The impact of divorce on business owners: Strategies for a smooth financial transition
- AuthorPhilip Hoddell
How is the family business treated in divorce?
Alongside property, pensions, and investments, the family business can often form a substantial part of a high net worth couple’s assets. Indeed, the business may have been the source of the other assets and has been operating for decades.
The starting point is usually to value the business or the couple’s shares in it if they don’t own it all. That is likely to involve the use of a forensic accountant. For anything other than a very modest business, the judge will order a valuation, whether both spouses agree to it or not.
It is useful to note that where a couple owns all the shares in a business between them, it is likely that the court will treat it as a quasi-partnership and not apply a discount for a minority shareholding.
What do you do if your spouse is a part owner?
It is very common for both parties in a marriage to work in the family business. However, it is often the case that one or the other is playing a more supporting role. In those circumstances, it would be more usual for a court to allow the active spouse to retain the business following divorce, but the value of the business would have to be brought in and offset against other assets.
A court may well decide that because business assets carry more risk than other ‘copper bottomed’ assets, such as property or investments, some discount should be applied at this stage. For example, if the value of the business is £3 million, the offset might be somewhere between £2 million and £2.5 million to recognise the risk being carried going forward.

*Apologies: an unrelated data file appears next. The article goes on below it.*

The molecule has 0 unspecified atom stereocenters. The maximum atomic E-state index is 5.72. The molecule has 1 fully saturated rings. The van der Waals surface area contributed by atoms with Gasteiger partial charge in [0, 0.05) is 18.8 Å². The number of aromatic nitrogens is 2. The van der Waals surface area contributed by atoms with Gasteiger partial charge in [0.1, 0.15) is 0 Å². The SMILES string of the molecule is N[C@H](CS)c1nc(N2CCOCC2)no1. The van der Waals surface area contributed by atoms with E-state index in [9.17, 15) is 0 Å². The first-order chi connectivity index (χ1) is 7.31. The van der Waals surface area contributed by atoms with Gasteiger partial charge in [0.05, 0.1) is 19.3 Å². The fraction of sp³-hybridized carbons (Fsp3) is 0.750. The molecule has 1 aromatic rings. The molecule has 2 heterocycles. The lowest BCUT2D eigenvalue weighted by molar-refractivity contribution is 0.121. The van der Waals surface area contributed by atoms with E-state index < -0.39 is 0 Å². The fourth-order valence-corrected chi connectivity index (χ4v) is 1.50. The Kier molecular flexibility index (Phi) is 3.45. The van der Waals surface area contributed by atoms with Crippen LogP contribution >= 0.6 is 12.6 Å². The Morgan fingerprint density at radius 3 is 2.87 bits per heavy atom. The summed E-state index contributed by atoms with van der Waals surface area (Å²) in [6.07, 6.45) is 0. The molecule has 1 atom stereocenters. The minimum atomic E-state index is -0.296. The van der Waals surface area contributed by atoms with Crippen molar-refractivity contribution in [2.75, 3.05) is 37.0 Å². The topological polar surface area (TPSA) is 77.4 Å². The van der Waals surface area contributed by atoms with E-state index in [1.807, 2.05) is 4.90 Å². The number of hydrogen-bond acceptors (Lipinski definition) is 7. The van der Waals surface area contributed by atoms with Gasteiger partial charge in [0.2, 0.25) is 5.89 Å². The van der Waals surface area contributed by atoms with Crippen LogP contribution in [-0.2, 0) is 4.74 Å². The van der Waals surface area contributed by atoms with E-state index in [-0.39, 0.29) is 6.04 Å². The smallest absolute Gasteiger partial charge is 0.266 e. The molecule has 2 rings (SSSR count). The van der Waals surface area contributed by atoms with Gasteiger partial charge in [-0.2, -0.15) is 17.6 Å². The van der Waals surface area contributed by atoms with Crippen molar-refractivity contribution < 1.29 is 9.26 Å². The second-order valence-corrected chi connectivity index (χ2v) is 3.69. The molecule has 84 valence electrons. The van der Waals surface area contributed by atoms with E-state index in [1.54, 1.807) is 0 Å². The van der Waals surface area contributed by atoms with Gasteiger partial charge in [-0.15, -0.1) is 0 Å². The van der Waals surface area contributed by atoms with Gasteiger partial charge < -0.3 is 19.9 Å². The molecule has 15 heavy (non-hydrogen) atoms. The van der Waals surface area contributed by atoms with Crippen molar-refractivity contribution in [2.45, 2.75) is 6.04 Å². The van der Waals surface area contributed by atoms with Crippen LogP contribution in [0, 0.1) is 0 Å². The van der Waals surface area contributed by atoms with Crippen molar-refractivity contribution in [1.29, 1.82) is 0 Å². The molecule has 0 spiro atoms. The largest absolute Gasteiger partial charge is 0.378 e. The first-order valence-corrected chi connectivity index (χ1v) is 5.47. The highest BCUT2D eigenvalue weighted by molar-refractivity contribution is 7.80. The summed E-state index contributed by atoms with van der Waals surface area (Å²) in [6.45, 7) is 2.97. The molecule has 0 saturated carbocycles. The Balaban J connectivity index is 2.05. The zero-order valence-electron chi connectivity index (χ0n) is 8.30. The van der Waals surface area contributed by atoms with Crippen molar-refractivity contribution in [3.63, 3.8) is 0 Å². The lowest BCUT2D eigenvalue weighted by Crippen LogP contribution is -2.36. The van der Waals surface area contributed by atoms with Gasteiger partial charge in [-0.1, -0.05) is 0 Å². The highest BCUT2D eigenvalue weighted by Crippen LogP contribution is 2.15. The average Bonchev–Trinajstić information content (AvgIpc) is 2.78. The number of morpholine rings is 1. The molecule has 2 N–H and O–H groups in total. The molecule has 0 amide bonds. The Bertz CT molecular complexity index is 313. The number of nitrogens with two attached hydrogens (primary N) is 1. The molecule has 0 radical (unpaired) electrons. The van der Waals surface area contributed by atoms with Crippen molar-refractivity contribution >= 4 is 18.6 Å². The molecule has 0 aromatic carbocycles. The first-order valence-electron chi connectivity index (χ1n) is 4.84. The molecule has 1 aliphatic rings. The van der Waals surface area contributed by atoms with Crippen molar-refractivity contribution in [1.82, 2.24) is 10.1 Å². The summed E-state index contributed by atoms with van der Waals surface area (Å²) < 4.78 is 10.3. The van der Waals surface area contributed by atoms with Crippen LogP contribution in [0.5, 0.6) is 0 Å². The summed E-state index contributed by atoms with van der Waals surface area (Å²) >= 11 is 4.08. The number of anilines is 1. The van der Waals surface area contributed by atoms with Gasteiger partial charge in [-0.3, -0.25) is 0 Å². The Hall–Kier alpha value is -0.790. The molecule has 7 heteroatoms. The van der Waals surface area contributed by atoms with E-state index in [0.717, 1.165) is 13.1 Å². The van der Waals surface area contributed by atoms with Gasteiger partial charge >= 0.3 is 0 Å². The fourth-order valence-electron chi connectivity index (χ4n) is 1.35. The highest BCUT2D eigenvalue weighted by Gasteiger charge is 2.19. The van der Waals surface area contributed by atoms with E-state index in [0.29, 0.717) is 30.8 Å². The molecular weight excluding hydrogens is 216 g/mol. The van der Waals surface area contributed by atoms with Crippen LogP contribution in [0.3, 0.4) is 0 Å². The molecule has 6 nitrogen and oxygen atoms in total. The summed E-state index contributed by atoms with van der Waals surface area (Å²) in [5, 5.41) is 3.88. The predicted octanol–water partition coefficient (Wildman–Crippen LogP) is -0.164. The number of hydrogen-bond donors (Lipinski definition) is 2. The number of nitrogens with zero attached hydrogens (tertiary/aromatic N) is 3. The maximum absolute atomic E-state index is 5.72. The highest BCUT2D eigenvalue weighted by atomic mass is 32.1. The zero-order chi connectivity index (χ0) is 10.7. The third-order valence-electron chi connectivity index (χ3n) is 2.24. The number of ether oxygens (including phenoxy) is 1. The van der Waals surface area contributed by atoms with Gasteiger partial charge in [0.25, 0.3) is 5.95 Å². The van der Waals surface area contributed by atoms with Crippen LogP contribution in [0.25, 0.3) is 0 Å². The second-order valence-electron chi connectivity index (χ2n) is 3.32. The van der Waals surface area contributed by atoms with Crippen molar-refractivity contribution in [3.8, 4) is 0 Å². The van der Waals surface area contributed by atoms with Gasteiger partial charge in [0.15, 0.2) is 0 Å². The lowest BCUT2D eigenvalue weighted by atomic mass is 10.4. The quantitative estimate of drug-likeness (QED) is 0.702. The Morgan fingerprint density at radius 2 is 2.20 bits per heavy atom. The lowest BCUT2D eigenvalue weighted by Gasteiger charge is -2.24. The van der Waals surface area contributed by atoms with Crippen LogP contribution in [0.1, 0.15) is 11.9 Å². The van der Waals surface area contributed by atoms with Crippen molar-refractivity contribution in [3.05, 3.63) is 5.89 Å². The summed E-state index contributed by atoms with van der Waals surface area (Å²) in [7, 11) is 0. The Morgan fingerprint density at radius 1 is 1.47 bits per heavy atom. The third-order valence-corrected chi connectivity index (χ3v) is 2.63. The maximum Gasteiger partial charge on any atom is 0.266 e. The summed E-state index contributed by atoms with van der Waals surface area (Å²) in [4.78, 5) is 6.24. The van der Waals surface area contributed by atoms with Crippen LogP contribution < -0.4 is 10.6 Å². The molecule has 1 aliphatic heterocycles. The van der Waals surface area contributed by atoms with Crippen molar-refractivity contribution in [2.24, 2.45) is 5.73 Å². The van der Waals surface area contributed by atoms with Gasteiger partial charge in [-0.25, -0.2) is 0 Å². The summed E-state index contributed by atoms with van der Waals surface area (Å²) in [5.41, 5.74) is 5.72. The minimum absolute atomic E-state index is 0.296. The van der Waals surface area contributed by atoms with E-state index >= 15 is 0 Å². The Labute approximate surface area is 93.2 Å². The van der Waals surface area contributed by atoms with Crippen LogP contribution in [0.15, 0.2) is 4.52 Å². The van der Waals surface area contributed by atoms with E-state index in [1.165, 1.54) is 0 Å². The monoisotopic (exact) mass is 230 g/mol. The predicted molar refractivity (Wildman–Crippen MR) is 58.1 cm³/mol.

Difficulties can arise if there are not sufficient assets to offset. In those circumstances, the continuing business owner can face a situation where they need to raise funds if they want to take over sole control of the business. That might not be easy. It used to be thought that a court would never ‘kill the goose that lays the golden eggs,’ but a succession of cases has dispelled that notion and reinforced that a court will treat the family business as an asset and will raise money from it if necessary to meet the reasonable financial needs or entitlements of both spouses.
How can you prevent these issues from happening?
Every incorporated business should have a shareholders’ agreement, whether the shareholders are connected or not. This sort of agreement is one that is drawn up and then hopefully never needs to be referred to again, but it is invaluable if the need does arise. It would be influential when a divorce court is considering what should happen with the business. For example, it may set out who would gain control in the event of a dispute and how a fellow shareholder (spouse) should have their share paid out to them in the event of them needing to leave the business itself. If the business is a partnership rather than a company, a partnership agreement can be used to achieve the same objective.
If no such agreement exists, then, on divorce, it is vitally important to address the issues at an early stage to avoid the risk of marital disputes having a negative effect on the profitability of the business itself.
Are there any other options?
It is unusual, but not unknown, for a divorced couple to carry on running a successful business together. On a few occasions during my career, I have come across a situation where a couple agree that they can’t get on together in life, but they are still very successful working together in business. It is perfectly possible to regulate that situation as well through a combination of the divorce courts and a shareholders’ agreement/partnership agreement to bring clarity to future arrangements and to ensure that everyone continues to benefit from what may have been decades of hard work building the successful business.
For more information about how we can help, our family solicitors all offer a free initial 15 minute telephone appointment to discuss your needs. I can be contacted on 01206 217320 or via email at firstname.lastname@example.org.